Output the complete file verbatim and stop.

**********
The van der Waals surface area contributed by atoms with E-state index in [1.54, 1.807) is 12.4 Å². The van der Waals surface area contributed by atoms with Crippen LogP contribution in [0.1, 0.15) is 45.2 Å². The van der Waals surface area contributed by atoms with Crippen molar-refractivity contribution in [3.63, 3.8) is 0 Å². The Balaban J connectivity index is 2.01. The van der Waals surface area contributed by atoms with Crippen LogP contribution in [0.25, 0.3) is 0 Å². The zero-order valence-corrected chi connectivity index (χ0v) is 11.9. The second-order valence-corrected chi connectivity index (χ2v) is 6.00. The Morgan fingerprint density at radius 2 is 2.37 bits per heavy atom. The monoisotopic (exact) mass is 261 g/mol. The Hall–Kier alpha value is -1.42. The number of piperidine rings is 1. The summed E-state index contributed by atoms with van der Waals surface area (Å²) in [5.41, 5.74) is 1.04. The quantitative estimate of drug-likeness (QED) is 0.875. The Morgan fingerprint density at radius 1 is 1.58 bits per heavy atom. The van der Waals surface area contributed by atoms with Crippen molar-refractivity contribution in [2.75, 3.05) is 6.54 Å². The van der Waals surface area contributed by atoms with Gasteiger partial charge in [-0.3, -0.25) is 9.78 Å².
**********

The van der Waals surface area contributed by atoms with E-state index in [1.54, 1.807) is 12.4 Å². The van der Waals surface area contributed by atoms with Crippen LogP contribution in [0.1, 0.15) is 45.2 Å². The van der Waals surface area contributed by atoms with Crippen molar-refractivity contribution in [3.63, 3.8) is 0 Å². The Balaban J connectivity index is 2.01. The van der Waals surface area contributed by atoms with Crippen LogP contribution in [0.25, 0.3) is 0 Å². The zero-order valence-corrected chi connectivity index (χ0v) is 11.9. The second-order valence-corrected chi connectivity index (χ2v) is 6.00. The Morgan fingerprint density at radius 2 is 2.37 bits per heavy atom. The monoisotopic (exact) mass is 261 g/mol. The Hall–Kier alpha value is -1.42. The number of piperidine rings is 1. The summed E-state index contributed by atoms with van der Waals surface area (Å²) in [5.41, 5.74) is 1.04. The quantitative estimate of drug-likeness (QED) is 0.875. The Morgan fingerprint density at radius 1 is 1.58 bits per heavy atom. The van der Waals surface area contributed by atoms with Crippen molar-refractivity contribution in [2.75, 3.05) is 6.54 Å². The van der Waals surface area contributed by atoms with Gasteiger partial charge in [-0.3, -0.25) is 9.78 Å².